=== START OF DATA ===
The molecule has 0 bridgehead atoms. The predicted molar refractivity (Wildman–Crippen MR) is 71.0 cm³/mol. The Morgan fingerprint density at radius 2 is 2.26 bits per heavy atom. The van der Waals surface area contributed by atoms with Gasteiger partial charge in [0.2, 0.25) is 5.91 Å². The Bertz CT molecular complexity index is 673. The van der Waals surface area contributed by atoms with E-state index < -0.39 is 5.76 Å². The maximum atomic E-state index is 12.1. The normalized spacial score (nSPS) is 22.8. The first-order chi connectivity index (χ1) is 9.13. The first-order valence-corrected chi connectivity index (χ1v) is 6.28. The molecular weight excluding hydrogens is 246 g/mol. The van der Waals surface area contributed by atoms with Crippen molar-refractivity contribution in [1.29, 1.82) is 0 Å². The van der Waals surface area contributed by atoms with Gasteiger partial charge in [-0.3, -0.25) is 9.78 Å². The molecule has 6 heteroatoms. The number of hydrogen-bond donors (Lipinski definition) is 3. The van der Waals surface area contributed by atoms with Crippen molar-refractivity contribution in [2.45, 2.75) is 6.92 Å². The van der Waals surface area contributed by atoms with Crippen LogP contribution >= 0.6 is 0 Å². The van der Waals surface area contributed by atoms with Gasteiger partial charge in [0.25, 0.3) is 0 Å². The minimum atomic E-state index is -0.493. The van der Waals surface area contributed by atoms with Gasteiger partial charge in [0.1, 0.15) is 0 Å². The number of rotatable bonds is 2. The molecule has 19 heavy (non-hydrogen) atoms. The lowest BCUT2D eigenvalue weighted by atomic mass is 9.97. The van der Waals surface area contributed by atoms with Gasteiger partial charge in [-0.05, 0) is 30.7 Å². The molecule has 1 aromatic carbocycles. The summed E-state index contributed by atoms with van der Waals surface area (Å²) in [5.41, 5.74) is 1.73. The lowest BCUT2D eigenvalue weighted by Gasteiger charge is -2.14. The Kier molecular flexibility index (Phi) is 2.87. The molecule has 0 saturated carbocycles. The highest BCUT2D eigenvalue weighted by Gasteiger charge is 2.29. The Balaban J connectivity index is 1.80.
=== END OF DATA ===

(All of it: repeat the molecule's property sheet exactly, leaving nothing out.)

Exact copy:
The molecule has 0 bridgehead atoms. The predicted molar refractivity (Wildman–Crippen MR) is 71.0 cm³/mol. The Morgan fingerprint density at radius 2 is 2.26 bits per heavy atom. The van der Waals surface area contributed by atoms with Gasteiger partial charge in [0.2, 0.25) is 5.91 Å². The Bertz CT molecular complexity index is 673. The van der Waals surface area contributed by atoms with E-state index < -0.39 is 5.76 Å². The maximum atomic E-state index is 12.1. The normalized spacial score (nSPS) is 22.8. The first-order chi connectivity index (χ1) is 9.13. The first-order valence-corrected chi connectivity index (χ1v) is 6.28. The molecular weight excluding hydrogens is 246 g/mol. The van der Waals surface area contributed by atoms with Crippen molar-refractivity contribution in [1.29, 1.82) is 0 Å². The van der Waals surface area contributed by atoms with Gasteiger partial charge in [-0.3, -0.25) is 9.78 Å². The molecule has 6 heteroatoms. The number of hydrogen-bond donors (Lipinski definition) is 3. The van der Waals surface area contributed by atoms with Crippen molar-refractivity contribution in [2.45, 2.75) is 6.92 Å². The van der Waals surface area contributed by atoms with Crippen LogP contribution >= 0.6 is 0 Å². The van der Waals surface area contributed by atoms with Gasteiger partial charge in [0.25, 0.3) is 0 Å². The minimum atomic E-state index is -0.493. The van der Waals surface area contributed by atoms with Gasteiger partial charge in [0.1, 0.15) is 0 Å². The number of rotatable bonds is 2. The molecule has 19 heavy (non-hydrogen) atoms. The lowest BCUT2D eigenvalue weighted by atomic mass is 9.97. The van der Waals surface area contributed by atoms with Gasteiger partial charge in [-0.05, 0) is 30.7 Å². The molecule has 1 aromatic carbocycles. The summed E-state index contributed by atoms with van der Waals surface area (Å²) in [5.41, 5.74) is 1.73. The lowest BCUT2D eigenvalue weighted by Gasteiger charge is -2.14. The Kier molecular flexibility index (Phi) is 2.87. The molecule has 0 saturated carbocycles. The highest BCUT2D eigenvalue weighted by Gasteiger charge is 2.29. The Balaban J connectivity index is 1.80.